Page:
In comments to reporters on Friday, 2020 Democratic presidential candidate Amy Klobuchar lashed out at would-be rival Michael Bloomberg.
“I literally believe people want something different than another wealthy person in the White House. I believe that in my heart,” Klobuchar said in New Hampshire.
The senator was reacting to news that Bloomberg – who has yet to officially announce his candidacy – is set to roll out a multimillion dollar ad campaign next week. And she wasn’t the only one vying for the nomination to take a dim view of the billionaire’s bucks.
“I’m disgusted by the idea that Michael Bloomberg or any other billionaire thinks they can circumvent the political process and spend tens of millions of dollars to buy our elections,” said Vermont Sen. Bernie Sanders in a statement.
Back in New Hampshire, Klobuchar said, “I just don’t think you should be able to have billionaires with an unfair advantage in this election. I am not going to be able to compete with the money of Bloomberg or Steyer. That is true.”
Well, at the moment, Klobuchar doesn’t seem able to compete with…well, really anyone running for president, so her insinuation that she’s being held back by Tom Steyer or Michael Bloomberg is a little bit silly. Last we checked, Steyer’s millions aren’t doing him a lot of good in the polls.
Sen. Cory Booker, another Democrat whose candidacy is going nowhere fast, also said he had a problem with Bloomberg’s ad buying blitz.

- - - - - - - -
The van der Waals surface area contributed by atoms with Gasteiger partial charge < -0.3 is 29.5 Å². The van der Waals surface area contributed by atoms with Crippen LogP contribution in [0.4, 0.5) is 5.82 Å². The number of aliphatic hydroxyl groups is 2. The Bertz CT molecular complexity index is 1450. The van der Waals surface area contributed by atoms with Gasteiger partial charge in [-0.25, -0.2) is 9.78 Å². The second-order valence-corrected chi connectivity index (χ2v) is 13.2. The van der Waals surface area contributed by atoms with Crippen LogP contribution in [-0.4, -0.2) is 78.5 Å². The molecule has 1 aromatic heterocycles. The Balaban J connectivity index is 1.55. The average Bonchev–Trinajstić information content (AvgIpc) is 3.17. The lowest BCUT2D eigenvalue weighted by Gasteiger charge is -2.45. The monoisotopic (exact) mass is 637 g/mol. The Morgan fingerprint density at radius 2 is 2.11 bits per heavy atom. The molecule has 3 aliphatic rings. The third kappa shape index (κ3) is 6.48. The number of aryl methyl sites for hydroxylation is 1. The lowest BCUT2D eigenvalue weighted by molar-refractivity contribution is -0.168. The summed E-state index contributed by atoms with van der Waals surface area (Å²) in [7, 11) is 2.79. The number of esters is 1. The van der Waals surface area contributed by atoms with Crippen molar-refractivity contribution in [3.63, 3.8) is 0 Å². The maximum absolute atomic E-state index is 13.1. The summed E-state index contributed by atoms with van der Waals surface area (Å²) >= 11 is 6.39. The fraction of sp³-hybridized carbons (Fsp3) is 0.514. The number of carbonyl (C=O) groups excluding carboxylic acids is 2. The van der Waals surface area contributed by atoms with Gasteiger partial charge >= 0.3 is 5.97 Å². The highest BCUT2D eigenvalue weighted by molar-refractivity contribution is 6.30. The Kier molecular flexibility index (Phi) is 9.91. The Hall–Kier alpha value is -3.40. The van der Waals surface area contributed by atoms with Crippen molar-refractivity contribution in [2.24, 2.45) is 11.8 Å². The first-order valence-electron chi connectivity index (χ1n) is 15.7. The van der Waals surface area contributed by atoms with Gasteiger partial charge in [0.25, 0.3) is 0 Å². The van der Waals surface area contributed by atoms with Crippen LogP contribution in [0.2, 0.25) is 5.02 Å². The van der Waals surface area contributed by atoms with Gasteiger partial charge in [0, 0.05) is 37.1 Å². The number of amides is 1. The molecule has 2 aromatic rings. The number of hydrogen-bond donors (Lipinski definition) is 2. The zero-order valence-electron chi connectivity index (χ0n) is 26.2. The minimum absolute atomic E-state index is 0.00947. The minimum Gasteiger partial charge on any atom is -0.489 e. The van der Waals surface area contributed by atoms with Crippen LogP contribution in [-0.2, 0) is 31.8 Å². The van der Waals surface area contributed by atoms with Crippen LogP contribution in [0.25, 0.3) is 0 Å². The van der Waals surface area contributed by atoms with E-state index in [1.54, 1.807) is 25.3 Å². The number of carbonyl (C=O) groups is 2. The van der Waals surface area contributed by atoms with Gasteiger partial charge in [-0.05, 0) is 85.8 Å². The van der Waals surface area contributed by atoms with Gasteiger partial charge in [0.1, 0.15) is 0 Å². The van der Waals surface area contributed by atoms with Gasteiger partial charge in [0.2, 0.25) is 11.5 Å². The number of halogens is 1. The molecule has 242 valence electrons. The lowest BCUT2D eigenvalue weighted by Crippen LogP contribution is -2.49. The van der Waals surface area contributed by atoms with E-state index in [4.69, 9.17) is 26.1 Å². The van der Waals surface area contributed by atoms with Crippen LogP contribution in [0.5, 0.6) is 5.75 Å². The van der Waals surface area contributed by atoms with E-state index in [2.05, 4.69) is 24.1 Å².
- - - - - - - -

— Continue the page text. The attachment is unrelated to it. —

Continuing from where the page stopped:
“When I was a mayor, Mike was one of those mentor mayors to me,” Booker said. “But when it comes to presidential politics, your qualifier should not be money. It should not put you at an advantage over other candidates who might have incredible service and accomplishments and the like.”
For now, it’s still unclear what Bloomberg’s strategy is – or even if he’s ever going to announce his candidacy. He’s filed to be on the ballot in Alabama and a handful of other states, and he’s filed paperwork with the Federal Election Commission. But as for an official announcement, it’s still radio silence from the Bloomberg camp. His advisors have told the press that he plans to run a national campaign and skip the fights over the early primary states, which sounds like a strategy doomed to fail. And if the Democratic base is looking for a liberal champion, there are certainly better places to look than the former Republican mayor of New York City.
Update: On Sunday, Bloomberg officially announced he’s running for the Democratic nomination.